I just LOVE the MTBoS Search Engine! I want to send out a public thank-you to all who contributed to making this happen.

I was planning my lesson on systems of linear equations, and within an hour, I had a nice progression . . .

I started with Andrew Stadel‘s stacking cups Act 1 video. I proceeded a la Dan Meyer by asking – what questions do you have? This resulted in all sorts of answers, but soon, students began asking about the measurements . . . I decided to feed the hungry and tell them these cups were pre-measured for them!

This was great! I got them into their #vnps formation with a deck of cards, and off they went at their collective question of – *how many cups until they are the same height?*

Some groups expressed some frustration with understanding the problem so I brought in some stacked cups and suggested they try to find their heights. This helped.

Over the next 20 minutes, interesting discussions were generated within the groups:

- One was around
*rate of change*as the steady increment of cup height. - The other was around
*defining variables*.

My favorite question was when a student asked:

“Why is it that at 0 we have a height? Shouldn’t 0 cups have no height?”

My response was:

“What does your x mean?”

Somehow, this question brought light into the situation, and the group revised their equation.

Being inspired by this group’s realization, I began asking other groups about what their variables mean. Some explained their x refers to the number of cups in the stack, while others explained their x refers to the number of cups in the stack *after the first cup*.

I chose to bring attention to this to the class as a whole. Once they sat down, I asked them what the equation should be. I had mixed answers. Then I asked what x means for each. As a whole class, we noted that y = 1.3 x + 9.2 is an equation for height y of x cups after the first cup, and y = 1.3 (x-1) + 9.2 is an equation for height y of x cups total. We also noticed that 1.3 was the rate of change in both cases, and it was the slope of the graph of that line.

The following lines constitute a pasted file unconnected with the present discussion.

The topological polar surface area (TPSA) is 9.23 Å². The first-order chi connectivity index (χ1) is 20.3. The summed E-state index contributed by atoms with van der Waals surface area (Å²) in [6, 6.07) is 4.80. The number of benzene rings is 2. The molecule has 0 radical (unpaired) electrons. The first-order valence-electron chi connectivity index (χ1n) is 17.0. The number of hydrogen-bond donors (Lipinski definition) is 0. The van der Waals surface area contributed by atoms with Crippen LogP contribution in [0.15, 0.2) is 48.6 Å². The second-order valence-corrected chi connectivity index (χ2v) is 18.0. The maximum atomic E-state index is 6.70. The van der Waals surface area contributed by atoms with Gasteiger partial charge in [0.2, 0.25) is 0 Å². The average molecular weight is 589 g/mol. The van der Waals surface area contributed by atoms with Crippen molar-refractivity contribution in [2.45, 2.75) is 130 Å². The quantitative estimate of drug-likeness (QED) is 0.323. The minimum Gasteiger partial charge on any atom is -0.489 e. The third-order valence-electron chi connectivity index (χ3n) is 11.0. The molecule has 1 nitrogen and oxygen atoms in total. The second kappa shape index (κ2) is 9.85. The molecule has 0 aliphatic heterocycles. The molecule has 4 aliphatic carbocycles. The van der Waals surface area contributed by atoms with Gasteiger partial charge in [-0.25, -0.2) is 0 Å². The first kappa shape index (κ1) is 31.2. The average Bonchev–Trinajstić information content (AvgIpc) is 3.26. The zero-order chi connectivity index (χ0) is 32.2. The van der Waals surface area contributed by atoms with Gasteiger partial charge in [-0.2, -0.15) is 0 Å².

Because of this discrepancy, the class as a whole has now established that *defining variables* is VERY IMPORTANT! This has become part of the classroom culture and discourse.

If I had told them to begin with, “you must define your variables,” it would have not made it into their practice – BUT, since it really mattered in this problem, it stuck! More importantly, a general focus on *meaning* was introduced.

This was followed by a general discussion about systems of equations, possible results to a system of equations, and approaches to solving.

Although this is the dry part, I find that the time we took to systematically have them work through solving the following systems was time well spent because it brought them into their comfort zone of algebra:

After this formality, I sensed the desire for more problems! Time to get them back out of their comfort zone and into ambiguity again!

The scenarios we explored included the following #MTBoS inspired ideas:

Double Stuff! (from Christopher Danielson’s “My Oreo Manifesto“)

Glue Sticks! (from Kyle Pearce’s “Piling Up Systems of Linear Equations“)

If we had more time, I would ask them to create their own scenarios.